The decision to grant Paul Murphy free legal aid has attracted widespread derision, much of it justified, but it masks a far deeper injustice routinely inflicted on innocent citizens whenever the State moves to prosecute them. Leave aside the fact that Paul Murphy is paid €87 thousand in salary and that his decision to give most of it to a political movement is his own choice. Leave aside the fact that he drew down an enormous amount of money as an MEP from 2011 to 2014. Forget the fact that he’s also in receipt of expenses.
None of that is relevant to the central injustice of the present system.
As matters stand, any person prosecuted by the State suffers an immediate, severe financial penalty regardless of their guilt or otherwise. Why? Because they have to pay for their defence, and the costs can sometimes dwarf any fine a court might impose.
Therefore, simply by taking the case, the State imposes punishment on every person it chooses to prosecute unless that person can demonstrate inability to pay legal fees.
It’s impossible to understand how this can be fair.
It opens the door for every sort of vexatious, capricious and downright oppressive prosecution. It creates conditions where an unscrupulous official is free to inflict severe punishment on innocent people, knowing full well that the State’s case has no merit and will be thrown out by a jury.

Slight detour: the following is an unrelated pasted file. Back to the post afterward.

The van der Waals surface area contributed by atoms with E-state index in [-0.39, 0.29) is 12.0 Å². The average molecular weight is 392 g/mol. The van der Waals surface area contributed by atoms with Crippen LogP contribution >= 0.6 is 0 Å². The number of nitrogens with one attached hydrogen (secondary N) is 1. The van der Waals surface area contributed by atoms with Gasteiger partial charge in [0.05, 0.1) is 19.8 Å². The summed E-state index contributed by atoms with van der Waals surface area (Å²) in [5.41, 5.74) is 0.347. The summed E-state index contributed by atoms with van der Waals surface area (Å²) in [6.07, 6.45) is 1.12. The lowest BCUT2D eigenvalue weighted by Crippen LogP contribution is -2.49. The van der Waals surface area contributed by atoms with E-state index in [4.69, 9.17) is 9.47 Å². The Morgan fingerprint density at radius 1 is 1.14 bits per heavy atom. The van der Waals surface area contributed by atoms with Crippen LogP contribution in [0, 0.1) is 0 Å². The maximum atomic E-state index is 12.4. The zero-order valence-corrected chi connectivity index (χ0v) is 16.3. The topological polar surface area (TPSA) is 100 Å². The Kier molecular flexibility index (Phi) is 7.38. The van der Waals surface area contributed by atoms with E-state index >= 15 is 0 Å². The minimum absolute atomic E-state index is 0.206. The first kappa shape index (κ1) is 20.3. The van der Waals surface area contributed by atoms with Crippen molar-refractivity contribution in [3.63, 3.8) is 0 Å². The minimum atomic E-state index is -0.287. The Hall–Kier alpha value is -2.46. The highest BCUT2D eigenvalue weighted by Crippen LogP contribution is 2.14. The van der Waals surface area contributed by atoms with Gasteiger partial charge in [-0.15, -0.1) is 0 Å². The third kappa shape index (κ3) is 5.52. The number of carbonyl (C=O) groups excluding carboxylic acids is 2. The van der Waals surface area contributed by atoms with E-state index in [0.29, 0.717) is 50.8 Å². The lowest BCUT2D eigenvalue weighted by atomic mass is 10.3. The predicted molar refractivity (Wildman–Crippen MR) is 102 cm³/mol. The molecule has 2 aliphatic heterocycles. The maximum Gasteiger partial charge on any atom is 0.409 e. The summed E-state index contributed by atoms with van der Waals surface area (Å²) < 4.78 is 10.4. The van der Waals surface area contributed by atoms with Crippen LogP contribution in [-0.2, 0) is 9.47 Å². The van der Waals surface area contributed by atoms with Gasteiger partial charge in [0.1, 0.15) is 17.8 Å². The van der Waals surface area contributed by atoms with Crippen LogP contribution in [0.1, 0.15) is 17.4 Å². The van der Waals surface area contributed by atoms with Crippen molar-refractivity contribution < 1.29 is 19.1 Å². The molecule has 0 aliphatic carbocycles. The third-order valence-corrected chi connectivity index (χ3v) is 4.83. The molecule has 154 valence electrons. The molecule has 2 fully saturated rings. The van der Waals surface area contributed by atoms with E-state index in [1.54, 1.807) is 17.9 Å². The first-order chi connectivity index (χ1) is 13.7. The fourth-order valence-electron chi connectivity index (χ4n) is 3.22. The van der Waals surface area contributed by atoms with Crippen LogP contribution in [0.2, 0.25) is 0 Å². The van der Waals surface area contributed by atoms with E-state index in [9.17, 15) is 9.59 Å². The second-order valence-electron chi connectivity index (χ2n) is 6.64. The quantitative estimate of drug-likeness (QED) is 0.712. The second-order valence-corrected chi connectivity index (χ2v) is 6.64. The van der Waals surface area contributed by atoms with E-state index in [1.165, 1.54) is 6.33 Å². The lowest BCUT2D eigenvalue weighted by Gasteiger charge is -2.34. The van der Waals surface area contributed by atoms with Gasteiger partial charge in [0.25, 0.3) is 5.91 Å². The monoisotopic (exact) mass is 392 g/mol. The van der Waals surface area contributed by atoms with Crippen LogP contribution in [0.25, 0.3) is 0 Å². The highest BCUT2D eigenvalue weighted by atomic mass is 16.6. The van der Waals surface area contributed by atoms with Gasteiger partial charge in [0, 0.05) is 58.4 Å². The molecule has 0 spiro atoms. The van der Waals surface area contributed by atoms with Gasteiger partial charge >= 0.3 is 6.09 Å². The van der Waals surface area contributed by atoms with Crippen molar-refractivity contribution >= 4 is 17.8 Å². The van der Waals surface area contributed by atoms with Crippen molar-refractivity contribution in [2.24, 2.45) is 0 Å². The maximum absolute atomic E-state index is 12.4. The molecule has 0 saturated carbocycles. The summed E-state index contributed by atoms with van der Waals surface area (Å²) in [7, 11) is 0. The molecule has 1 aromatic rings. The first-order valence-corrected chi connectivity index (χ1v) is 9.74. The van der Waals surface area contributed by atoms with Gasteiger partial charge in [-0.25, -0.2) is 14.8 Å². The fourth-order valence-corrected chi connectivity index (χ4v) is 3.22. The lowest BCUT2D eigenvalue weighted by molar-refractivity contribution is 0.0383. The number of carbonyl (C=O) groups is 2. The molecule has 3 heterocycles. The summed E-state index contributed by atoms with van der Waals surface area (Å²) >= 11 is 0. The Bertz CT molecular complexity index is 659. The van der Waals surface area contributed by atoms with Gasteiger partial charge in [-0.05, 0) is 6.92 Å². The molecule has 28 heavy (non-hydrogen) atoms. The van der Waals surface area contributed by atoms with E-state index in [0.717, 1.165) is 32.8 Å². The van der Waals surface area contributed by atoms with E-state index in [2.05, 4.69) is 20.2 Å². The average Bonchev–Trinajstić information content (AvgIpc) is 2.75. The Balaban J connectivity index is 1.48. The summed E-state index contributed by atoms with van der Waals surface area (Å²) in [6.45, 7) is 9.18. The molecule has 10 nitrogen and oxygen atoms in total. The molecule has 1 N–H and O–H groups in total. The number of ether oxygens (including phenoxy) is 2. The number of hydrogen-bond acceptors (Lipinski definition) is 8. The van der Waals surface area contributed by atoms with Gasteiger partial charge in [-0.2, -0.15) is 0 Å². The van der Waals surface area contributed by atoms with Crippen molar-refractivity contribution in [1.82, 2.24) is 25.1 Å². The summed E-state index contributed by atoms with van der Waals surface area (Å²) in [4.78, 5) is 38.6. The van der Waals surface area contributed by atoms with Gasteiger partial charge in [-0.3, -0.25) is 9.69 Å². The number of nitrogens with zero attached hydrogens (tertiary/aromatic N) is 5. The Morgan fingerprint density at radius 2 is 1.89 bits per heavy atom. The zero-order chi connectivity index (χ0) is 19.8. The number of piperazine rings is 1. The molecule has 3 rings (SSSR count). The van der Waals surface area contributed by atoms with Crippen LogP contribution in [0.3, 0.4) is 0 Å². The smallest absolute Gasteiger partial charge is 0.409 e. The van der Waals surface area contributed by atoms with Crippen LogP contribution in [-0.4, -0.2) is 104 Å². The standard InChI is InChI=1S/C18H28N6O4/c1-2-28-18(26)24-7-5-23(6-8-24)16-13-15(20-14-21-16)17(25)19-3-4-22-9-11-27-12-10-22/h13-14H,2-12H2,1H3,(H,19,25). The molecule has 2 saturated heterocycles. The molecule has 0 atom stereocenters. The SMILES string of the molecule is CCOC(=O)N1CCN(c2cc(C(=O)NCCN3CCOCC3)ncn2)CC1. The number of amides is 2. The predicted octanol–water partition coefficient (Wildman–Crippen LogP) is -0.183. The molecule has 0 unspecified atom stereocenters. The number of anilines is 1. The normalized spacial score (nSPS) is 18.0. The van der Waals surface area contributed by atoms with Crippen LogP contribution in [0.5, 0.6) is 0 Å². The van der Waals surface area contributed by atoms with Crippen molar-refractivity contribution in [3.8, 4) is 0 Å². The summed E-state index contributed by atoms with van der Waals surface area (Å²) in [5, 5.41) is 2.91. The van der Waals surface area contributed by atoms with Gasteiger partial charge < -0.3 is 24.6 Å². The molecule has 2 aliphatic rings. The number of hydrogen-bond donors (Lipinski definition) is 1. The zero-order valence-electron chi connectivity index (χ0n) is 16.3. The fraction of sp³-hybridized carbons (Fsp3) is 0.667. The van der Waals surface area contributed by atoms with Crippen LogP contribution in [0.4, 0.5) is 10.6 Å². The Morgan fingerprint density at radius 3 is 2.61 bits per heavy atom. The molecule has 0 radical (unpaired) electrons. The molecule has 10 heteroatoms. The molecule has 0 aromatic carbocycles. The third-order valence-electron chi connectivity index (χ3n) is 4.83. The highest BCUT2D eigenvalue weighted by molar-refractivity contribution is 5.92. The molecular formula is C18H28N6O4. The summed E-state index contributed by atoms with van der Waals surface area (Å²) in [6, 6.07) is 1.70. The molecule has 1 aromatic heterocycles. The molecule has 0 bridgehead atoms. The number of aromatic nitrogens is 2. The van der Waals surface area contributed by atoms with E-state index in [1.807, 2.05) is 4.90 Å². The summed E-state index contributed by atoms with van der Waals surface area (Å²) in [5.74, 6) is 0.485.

Forget about the court granting Paul Murphy free legal aid. His case is just a side-show and in any event he now has his costs covered, even if his argument was somewhat thin.
It seems obvious that, just as in a civil case, if the State brings a prosecution against a person and fails to prove its case, the accused should not be at a financial loss, so what’s the answer?
If an accused person is acquitted, the State should be liable for all their costs, whether that person is a billionaire or a pauper. That’s the risk everyone runs when they take a civil case, so why not a prosecution?
What could be more self-evident?